PiercingMetal: Looking at the album “Profugis Mortis”, would you say that it came out exactly as you had wanted it to in terms of production and the songs you wanted to present to your fans. Also what would you say are your three quick favourites from the album if you had to decide?
Paul Ablaze: There’s always something that could have been better but I try not to dwell on that. Could the production have been better, sure? Could the songs have been written better, why not? P.M was the best we could have done with what we had at the time and I’ve very proud to be apart of it. My favs are probably: “This Rounds On Me”, “Allegiance” and “The Sword”.
PiercingMetal: From the recording which numbers are the most fun to play in concert and that you feel “affect the audience” the most.
Paul Ablaze: The ones I just named. Any song that inspires a crowd to get into it are always the most fun to play for that very reason.
PiercingMetal: I just caught you with Epica and this time you were third band in and that much closer to the headliner. Are you fearful of walking under the ladder or having the black cat walk in front of you with all this good luck that is happening to you guys?
Paul Ablaze: The harder we work the luckier we get so I guess we’ll just keep doing what we’re doing.
PiercingMetal: We’ve had the pleasure of talking in person a number of times now and I can safely say that you are a pretty funny guy who seems to find the bright spot in a scenario. Tell me one of the funniest experiences you have found happening to yourself of Blackguard on the whole over these recent tours.
Paul Ablaze: when we were in L.A for this tour, after the show Willam (Epica’s tech) and Isaac (Epica guitarist) keep trying to get me to dip my dick in a bucket of ice water. Willam started off by betting me 10$ then Isaac threw in 20$. So I made a sweet 30$ that night. They would have given me more if I held out a little longer. That night was both funny AND weird.
PiercingMetal: I read something about a “feud” with Admiral Nobeard of Swashbuckle and I am unsure if this is serious or if you guys are messing around. If you guys were to duel it out onstage with swords (not real ones of course), who would win and how quickly would the fight be over?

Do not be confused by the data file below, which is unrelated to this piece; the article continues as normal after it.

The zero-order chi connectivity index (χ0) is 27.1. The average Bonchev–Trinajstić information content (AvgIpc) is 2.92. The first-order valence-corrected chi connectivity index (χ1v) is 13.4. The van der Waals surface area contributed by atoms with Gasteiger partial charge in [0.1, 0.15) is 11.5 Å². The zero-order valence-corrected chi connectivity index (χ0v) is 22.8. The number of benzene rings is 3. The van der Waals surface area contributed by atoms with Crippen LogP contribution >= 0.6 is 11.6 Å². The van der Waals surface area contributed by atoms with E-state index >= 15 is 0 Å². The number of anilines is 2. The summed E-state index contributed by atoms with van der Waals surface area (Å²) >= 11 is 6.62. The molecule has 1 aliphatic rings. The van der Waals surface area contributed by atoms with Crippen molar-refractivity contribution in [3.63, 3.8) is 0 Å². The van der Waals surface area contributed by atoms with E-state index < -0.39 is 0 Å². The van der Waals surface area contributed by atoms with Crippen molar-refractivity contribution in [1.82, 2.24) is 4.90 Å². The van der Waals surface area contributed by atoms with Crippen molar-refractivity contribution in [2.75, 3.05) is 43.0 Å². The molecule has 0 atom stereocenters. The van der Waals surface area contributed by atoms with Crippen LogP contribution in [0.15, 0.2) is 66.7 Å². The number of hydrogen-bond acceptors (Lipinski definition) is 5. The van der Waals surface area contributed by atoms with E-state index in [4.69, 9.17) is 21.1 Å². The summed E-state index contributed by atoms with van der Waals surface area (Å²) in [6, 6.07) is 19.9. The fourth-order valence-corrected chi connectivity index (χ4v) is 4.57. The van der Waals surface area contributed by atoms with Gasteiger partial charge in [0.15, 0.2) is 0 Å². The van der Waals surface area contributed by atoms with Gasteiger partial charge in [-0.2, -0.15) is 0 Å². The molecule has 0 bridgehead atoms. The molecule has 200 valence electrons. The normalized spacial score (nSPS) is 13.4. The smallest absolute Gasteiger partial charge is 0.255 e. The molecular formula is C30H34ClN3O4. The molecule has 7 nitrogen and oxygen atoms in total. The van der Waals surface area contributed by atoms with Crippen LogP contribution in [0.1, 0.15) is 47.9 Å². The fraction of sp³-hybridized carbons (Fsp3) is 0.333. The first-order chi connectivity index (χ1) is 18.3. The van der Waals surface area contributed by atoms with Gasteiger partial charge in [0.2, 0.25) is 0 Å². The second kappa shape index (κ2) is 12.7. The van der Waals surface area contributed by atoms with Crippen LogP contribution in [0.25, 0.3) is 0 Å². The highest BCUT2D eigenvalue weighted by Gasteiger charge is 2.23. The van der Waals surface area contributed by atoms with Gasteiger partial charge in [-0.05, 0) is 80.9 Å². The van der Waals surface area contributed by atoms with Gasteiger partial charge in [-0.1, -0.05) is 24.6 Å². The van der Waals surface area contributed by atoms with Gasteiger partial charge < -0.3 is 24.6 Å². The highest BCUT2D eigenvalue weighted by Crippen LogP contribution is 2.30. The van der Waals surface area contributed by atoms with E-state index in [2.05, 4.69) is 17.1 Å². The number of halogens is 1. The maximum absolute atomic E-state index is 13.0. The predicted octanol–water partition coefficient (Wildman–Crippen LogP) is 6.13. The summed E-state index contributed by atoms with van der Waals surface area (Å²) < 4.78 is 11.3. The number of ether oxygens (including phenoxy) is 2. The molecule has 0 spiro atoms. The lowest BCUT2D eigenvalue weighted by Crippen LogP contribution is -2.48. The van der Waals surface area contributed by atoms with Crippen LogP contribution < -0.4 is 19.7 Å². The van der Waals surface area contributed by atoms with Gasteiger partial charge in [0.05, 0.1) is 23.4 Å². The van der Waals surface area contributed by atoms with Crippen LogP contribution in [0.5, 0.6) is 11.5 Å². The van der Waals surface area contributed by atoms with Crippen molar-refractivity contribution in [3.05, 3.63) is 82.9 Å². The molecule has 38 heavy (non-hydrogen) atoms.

Paul Ablaze: We’ll fortunately the admiral and I have duelled before (with real swords) and I must say for a man of his size he’s quite agile. In the end I cleaved his penis in twain at 2 min into round 31 of the match and we really haven’t spoken since
PiercingMetal: What are two things that you want the world to know about Blackguard?
Paul Ablaze: We’re not pirates - We’re hear to have a great time so get your head out of your ass
PiercingMetal: What inspires you in the world of Metal today, meaning give me a couple of bands that are the spinach to your own Popeye and give you the strength and encouragement to fight the battle?
Paul Ablaze: There’s a band from Montréal called TheTrigger Effect( http://www.myspace.com/triggereffectmtl) , who inspire me constantly. They works 100x harder than any other band and makes far less than they deserve. They always remind me that this isn’t about being a “rock star” and the sincerity one should have when doing this.
PiercingMetal: Blackguard get the chance to pick three bands to open up for, who are they and please do not line out the obvious Metallica and Megadeth because that’s too easy an answer. Why would you pick these artists based on what you know about their audience.
Paul Ablaze: Municipal waste : Because they rule and their fans are insane! Finntroll : We’ve played with them many times but always as one-offs. We’ve never had a bad show with them and they’re bad ass guys. Children of Bodom (kind of obvious) I wanna play in front a thousand+ people a night , seems like fun.
PiercingMetal: Through some amazing good fortune Blackguard finds themselves on a worldwide headlining tour. Who do you bring as your four opening bands and why choose them.
Paul Ablaze: Hummmm you know I’ve always wanted to put together a “Canadian Assault tour” kind of like the “Montreal assault” that Despised Icon put together. I’d Love to have us , Into Eternity , 3 inches of blood , and Threat Signal do a full North American tour.
PiercingMetal: Are there any myths about touring that you want to address for those musicians out there who hope to get on an adventure like this?
Paul Ablaze: ….You never truly know someone until you spend a couple of weeks together in a van sleeping in parking lots , playing crap shows and starving. Remember that.
PiercingMetal: Closing up what can we expect next from Blackguard?
Paul Ablaze: We just got in studio this week to record the follow up to PROFUGUS MORTIS. Expect everything to be bigger, better and more Epic this time around. Expect to see us on tour A LOT this coming year , so get ready to come out and have a blast with us.
I’ve managed to attend every visit to NYC by Blackguard and can stress that if you see their name on the marquee and you miss them then you should question your ownership of Metal fan credentials. They deliver in full no matter how long or short their set is and as Paul mentioned, they will be back. Check your listings and hit their MySpace page so you are better informed. We thank Paul for his time and wish the band the best of luck as they invade city after city.
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Official Web Site: www.myspace.com/blackguard